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How to Start a Property Management Company & Business

By Guest Author

property management condo rentProperty management is a surprisingly easy and affordable field to enter, requiring minimal education or experience, and almost no small business start-up capital. That said, it is a multifaceted business that involves liaising with many different types of people (landlords, tenants, contractors), understanding local landlord-tenant laws, and creating protocols that are both efficient and effective. It’s definitely not for everyone. There are many issues and responsibilities that come with buying rental property and becoming a landlord, and starting a property management business is no different. In fact, it comes with its own set of challenges and risks.

However, if you understand everything going in and enjoy managing real estate, a property management business can be very rewarding. Here’s how you can start one up.

4 Steps to Starting a Property Management Company

Step 1: Setting Up Your Business
As with all businesses, you’ll need to go through the process of setting up a legal entity (most property management companies are limited liability companies or LLCs), setting up a fax system and email account, an office, business cards, and so on. The good news is that you can do most of these simply and inexpensively, until your business takes off enough for you to afford more costly services.

You can set up an LLC yourself, without hiring an attorney. Go to your state’s official website and look up the process of filing an LLC in your state; then download their free Articles of Organization template, and file it (filing fees typically range from $50-150).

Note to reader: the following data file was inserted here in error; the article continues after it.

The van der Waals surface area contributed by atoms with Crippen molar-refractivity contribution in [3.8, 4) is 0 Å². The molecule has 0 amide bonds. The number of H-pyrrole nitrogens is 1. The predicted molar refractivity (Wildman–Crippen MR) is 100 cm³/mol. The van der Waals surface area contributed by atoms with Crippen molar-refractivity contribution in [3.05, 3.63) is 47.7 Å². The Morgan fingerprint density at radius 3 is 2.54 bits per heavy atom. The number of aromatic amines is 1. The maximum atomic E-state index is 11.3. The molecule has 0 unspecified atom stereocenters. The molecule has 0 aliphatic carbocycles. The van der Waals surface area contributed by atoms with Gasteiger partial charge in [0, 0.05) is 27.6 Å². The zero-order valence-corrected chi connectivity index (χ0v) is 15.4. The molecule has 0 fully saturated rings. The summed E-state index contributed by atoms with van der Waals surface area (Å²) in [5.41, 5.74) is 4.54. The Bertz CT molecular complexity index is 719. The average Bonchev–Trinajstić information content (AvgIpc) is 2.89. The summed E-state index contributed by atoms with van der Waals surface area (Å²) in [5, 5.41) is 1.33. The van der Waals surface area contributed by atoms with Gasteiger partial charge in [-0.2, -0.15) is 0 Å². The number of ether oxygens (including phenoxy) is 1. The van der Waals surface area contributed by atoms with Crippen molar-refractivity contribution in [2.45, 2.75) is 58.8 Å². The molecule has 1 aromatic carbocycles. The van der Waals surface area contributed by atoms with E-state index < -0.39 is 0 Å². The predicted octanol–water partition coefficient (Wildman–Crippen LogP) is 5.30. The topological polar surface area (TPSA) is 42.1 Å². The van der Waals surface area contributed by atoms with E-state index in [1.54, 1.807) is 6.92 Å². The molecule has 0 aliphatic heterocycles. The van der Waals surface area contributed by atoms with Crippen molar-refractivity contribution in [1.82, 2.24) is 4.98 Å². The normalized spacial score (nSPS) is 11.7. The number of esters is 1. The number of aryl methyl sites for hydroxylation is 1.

Setting up an office can be as simple as setting aside a room in your home for business, and possibly setting up a post office box for correspondence if you don’t want to publicize your home address.

You’ll need a phone number, and a fax line. You can use your mobile phone for everything; if you prefer, you can set up a separate business phone number through a variety of online services, which will automatically forward calls to your mobile phone. Additionally, there are many online services that provide paperless faxing for as little as $10/month.

Here are some questions to ask when setting up a small business.

Step 2: Finding Clients
Real estate investors and landlords can be found in the most volume at local real estate investment clubs. Join as many as you can, and be aggressive in networking, as this base is your bread and butter. A directory of real estate investing clubs in all 50 states can be found at EZ Landlord Forms, to help you find investing clubs in your area. Here are some useful business networking tips to get you started.

You should also network with people who are likely to refer business your way. One great source of referrals is real estate agents who specialize in investment properties, because many of their clients are new to the business and will ask for recommendations for various services. Another great source for referrals, and for direct business, is local hard money lenders. Hard money lenders sometimes find themselves stuck with rental properties, and are not in the business of property management, so they tend to outsource it. Also check out these non-traditional places and events for networking opportunities.

Step 3: Filling the Rental Units